The conditions require that the Cross River National Park must not be violated by the highway. It also requires that the highway must not tamper with the Ekuri Forest and others. It requires that those whose properties have been tampered with or may be destroyed by the project must be compensated. The gazetting of the cancellation of the revocation order on the 10km stretch on either side of the highway before the project proceeds will ensure that no one’s land is grabbed by stealth. The condition states that the CRSG must “gazette the reversal of revocation order on the acquisition of 10km on either side to the 70km span of the road corridor as well as the gazetting of the boundary of Cross River National Park within two weeks (2) of receipt of this letter.”

Superhighway Lessons

The conditional EIA approval is a win for everyone – the Federal and State governments as well as the forest communities and the planet as a whole. With the new routing of the Superhighway, there will be less deforestation and thus lessened climate impacts.

The lesson of the conditional approval of the EIA for the superhighway is that it took four attempts at EIA submission before the proponents of this project could come up with something close to passable. Stakeholders note that the CRSG took many decisions without adequate consultations with communities and other stakeholders. Communities were treated with disdain by aristocratic public officers who preferred monologues to dialogues. At a recent Community Dialogue at Akpabuyo, the community people all said they just woke up one day to see bulldozers destroying their crops, land and properties. In other words, they were not consulted. And they were not compensated. One of the conditions given before the EIA would be fully approved is that this anomaly must be corrected. This is a stiff rebuke for a behaviour that should be avoided in future.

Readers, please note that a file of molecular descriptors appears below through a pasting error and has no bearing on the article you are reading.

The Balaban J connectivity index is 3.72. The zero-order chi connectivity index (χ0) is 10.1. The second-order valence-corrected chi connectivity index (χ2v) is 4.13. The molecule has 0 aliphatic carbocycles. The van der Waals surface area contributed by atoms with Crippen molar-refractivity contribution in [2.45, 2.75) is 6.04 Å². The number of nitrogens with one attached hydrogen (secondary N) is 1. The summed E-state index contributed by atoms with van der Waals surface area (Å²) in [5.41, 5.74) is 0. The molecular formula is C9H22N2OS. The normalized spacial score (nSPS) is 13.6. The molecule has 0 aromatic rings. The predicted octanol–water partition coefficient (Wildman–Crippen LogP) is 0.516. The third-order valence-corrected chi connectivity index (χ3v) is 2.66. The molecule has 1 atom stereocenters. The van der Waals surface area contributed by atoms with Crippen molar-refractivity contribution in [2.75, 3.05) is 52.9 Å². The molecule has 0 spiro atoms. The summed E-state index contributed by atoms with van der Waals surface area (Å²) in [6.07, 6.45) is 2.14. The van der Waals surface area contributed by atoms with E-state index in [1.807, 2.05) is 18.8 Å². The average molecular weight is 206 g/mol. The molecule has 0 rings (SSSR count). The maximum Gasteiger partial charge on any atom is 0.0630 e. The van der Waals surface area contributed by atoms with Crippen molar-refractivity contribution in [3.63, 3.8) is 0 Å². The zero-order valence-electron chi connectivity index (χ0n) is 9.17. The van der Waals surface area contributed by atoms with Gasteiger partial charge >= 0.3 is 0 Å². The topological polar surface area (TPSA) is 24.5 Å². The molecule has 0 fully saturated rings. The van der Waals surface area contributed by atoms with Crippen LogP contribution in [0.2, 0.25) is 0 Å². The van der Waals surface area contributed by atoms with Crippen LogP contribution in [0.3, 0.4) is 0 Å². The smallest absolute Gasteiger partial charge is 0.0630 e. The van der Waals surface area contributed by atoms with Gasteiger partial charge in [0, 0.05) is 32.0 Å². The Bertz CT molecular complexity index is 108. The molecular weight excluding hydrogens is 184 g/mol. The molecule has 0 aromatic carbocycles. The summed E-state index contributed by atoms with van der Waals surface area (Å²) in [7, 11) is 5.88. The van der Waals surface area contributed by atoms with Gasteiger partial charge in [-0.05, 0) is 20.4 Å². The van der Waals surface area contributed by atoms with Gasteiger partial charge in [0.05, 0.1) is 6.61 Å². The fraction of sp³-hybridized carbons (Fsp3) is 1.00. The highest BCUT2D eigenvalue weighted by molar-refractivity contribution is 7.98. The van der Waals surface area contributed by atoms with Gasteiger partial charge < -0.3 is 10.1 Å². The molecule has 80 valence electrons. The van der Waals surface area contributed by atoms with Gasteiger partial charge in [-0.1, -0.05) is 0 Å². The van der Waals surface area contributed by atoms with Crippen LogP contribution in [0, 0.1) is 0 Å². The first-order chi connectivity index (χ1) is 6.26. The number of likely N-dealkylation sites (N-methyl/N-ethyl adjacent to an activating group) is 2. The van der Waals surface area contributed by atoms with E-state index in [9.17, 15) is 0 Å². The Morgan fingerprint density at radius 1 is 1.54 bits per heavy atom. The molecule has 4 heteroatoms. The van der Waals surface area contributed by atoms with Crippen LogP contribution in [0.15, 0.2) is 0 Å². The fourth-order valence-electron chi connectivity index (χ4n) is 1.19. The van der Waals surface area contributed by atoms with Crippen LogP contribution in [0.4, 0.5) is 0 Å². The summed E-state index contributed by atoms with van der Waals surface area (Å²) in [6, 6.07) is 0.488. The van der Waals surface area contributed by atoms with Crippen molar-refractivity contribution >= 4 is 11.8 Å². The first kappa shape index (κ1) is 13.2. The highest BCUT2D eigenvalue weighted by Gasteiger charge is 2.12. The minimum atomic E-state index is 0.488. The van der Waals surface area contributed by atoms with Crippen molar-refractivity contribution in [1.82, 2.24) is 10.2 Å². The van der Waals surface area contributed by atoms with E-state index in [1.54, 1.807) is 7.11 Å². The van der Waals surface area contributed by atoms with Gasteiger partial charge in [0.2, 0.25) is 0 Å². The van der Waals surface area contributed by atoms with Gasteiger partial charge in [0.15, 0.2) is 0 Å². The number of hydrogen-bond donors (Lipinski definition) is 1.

We are also pleased to note that CRSG is to ensure that the updated maps in the new EIA must show that the “re-routed road corridor takes cognizance of the boundary of Cross River National Park and Ekuri Community Forest as well as conform to international best practices on setbacks for highways in critical ecosystems such as the proposed corridor.”

The conditional approval is also a stern rebuke for EIA consultants who believe that the exercise is perfunctory and that they can produce a cut-and-paste document with scant relevance to specific project locations. The entire process speaks volumes about the professionalism and quality of service being provided by officers who are saddled with the duties of watching out for the public good. This is where a huge gulf appears between those at the Federal Ministry of Environment and those at the ministry in the Cross River State. The superhighway saga provides a good opportunity for honing of needed skills, engagement with communities and other stakeholders and rebuilding the Cross River brand as a State that benefits from and is deeply appreciative of her cultural and ecological heritage, and acknowledges the intrinsic value of Nature and her gifts. It must also be kept in mind that projects of the size of the proposed highway have present and intergenerational implications. Even if we assume that we don’t owe ourselves an obligation to do the right thing, we cannot avoid a debt that we owe the future.

 

 

Unpacking Re-Source Democracy

 

 

Interrogating Re-Source Democracy. Progress has been measured by how much humans are able to transform Nature and increasingly this has been seen to be directly related to how exploitative of Nature and how polluting a nation or corporate entity can be. Clearly, the environmental crises confronting the world is inseparable from the economic crisis.